State insurance regulation is at a critical crossroads and achieving regulatory modernization in states in 2004 must be a top priority for insurers and state regulators, the National Association of Independent Insurers (NAII) told the NAIC Industry Liaison Committee during the NAIC’s recent winter national meeting.
“Some modest improvements were made in the states in 2003, particularly regarding the movement away from prior approval laws,” said Robert L. Zeman, NAII vice president, state government relations. “However, more sweeping regulatory modernization changes need to be made quickly in 2004. Congress will be keeping a watchful eye on developments as they consider proposals to expand federal oversight of the industry.”
Congress held hearings and the General Accounting Office released a detailed report earlier this year entitled: Insurance Regulation: Common Standards and Improved Coordination to Strengthen Market Conduct Regulation. The report essentially recommended that much more modernization is needed and needed quickly. In addition, the Fair Credit Reporting Act was reauthorized this year, generating an increased interest in the regulation and oversight of insurance activities by insurers as well as some members of Congress.
Zeman said that some states made good progress in moving toward regulatory modernization. New Hampshire, where a comprehensive use-and-file system was adopted, Louisiana, where flex rating was a stepping stone toward greater reform down the road, and New Jersey, where decades of price controlling bureaucracy were scrapped in favor of a more competition-driven system, were cited as great examples of 2003 successes.
“Consumers in those states are already beginning to reap the benefits of a more modern regulatory system,” said Zeman. “They have more companies to chose from and more coverage options. In addition, the cost of insurance ? particularly in New Jersey ? has started to drop as a direct result of increased competition and less costly regulation.”
Encouraging words were heard from new 2004 NAIC President, South Carolina Insurance Director Ernst Csiszar, a strong supporter of regulatory modernization — including personal lines — during the next year. Personal lines modernization has a tremendous impact on the market place and Zeman used the example of South Carolina where sweeping modernization changes in its auto system have led some companies to re-enter the market and others to reduce rates.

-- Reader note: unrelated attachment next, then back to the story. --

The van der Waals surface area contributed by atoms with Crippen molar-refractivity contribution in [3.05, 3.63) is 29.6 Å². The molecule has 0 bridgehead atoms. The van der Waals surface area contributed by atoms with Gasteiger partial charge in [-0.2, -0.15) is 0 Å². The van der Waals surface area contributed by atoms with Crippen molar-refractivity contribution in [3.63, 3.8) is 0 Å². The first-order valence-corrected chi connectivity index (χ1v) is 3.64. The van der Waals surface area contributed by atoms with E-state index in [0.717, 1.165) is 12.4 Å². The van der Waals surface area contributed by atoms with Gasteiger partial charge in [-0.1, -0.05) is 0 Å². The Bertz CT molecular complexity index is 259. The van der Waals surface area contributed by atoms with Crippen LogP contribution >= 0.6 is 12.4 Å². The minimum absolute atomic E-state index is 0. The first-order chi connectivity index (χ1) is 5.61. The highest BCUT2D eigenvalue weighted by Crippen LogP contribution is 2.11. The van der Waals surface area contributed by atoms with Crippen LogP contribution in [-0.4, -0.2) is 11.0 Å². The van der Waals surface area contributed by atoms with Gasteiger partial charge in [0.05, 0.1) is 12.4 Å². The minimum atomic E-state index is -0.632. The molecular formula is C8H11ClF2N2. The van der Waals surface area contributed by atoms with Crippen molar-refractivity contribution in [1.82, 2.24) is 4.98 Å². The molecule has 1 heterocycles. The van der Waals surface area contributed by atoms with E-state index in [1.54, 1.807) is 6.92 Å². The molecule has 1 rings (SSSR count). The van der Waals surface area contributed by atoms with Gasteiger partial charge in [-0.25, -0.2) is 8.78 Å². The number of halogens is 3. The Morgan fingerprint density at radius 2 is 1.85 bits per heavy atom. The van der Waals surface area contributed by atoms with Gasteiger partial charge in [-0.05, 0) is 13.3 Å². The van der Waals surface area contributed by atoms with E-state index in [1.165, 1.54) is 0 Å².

“Successful efforts to modernize personal lines regulation is contagious,” said Zeman. Thanks to the positive results achieved in New Jersey, Massachusetts ? another poster child for the failure of over-regulation — is now considering major auto reform. “
During the Industry Liaison Committee NAII and other industry representatives asked if the NAIC planned any specific regulatory modernization efforts in conjunction with its renewed commitment to the subject.
“Each year NAII develops it own state-by-state list of goals, objectives and targets. We hope that the NAIC will set goals on its regulatory modernization efforts with the same sense of urgency,” Zeman asked. “0ur hope is that by the end of the commissioners’ retreat in February there would be a list specific goals for NAIC action in certain states.”
Regulators responded to the NAII’s comments and agreed to work with insurers to find “common ground” states and issues where insurers and regulators can work together to enact meaningful reform in 2004. Zeman also questioned the regulators about the ASSURE program and its place in preserving state regulation.
“Our understanding is that the ASSURE program was designed to facilitate creation of individual state grassroots coalitions that would stand ready to object if and when Congress began to seriously consider optional federal charter legislation,” Zeman said. “In our view, in order to be successful, ASSURE coalitions must consider what can be done within the boundaries of their own states to modernize regulation–rather than just serving as a standing grassroots network.”